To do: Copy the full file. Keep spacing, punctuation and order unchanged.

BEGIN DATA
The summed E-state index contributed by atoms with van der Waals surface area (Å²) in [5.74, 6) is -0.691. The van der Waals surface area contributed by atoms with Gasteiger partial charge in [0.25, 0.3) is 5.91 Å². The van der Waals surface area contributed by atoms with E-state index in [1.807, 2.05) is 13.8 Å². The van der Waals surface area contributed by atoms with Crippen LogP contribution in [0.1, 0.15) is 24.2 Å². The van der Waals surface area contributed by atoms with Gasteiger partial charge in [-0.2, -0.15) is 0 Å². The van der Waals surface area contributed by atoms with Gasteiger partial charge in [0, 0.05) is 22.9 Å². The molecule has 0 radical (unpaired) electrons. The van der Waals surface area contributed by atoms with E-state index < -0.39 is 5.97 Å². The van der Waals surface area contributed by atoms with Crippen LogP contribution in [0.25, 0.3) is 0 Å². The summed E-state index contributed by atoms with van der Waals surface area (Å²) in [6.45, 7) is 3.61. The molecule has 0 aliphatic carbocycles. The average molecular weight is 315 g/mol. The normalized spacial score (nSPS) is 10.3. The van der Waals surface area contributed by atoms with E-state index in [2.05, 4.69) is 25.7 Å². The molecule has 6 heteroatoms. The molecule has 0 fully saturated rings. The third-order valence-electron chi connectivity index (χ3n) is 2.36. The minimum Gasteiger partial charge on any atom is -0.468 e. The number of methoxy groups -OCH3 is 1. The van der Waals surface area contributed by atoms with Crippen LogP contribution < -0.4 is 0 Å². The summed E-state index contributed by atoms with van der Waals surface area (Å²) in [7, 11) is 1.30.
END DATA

The summed E-state index contributed by atoms with van der Waals surface area (Å²) in [5.74, 6) is -0.691. The van der Waals surface area contributed by atoms with Gasteiger partial charge in [0.25, 0.3) is 5.91 Å². The van der Waals surface area contributed by atoms with E-state index in [1.807, 2.05) is 13.8 Å². The van der Waals surface area contributed by atoms with Crippen LogP contribution in [0.1, 0.15) is 24.2 Å². The van der Waals surface area contributed by atoms with Gasteiger partial charge in [-0.2, -0.15) is 0 Å². The van der Waals surface area contributed by atoms with Gasteiger partial charge in [0, 0.05) is 22.9 Å². The molecule has 0 radical (unpaired) electrons. The van der Waals surface area contributed by atoms with E-state index < -0.39 is 5.97 Å². The van der Waals surface area contributed by atoms with Crippen LogP contribution in [0.25, 0.3) is 0 Å². The summed E-state index contributed by atoms with van der Waals surface area (Å²) in [6.45, 7) is 3.61. The molecule has 0 aliphatic carbocycles. The average molecular weight is 315 g/mol. The normalized spacial score (nSPS) is 10.3. The van der Waals surface area contributed by atoms with E-state index in [2.05, 4.69) is 25.7 Å². The molecule has 6 heteroatoms. The molecule has 0 fully saturated rings. The third-order valence-electron chi connectivity index (χ3n) is 2.36. The minimum Gasteiger partial charge on any atom is -0.468 e. The number of methoxy groups -OCH3 is 1. The van der Waals surface area contributed by atoms with Crippen LogP contribution < -0.4 is 0 Å². The summed E-state index contributed by atoms with van der Waals surface area (Å²) in [7, 11) is 1.30.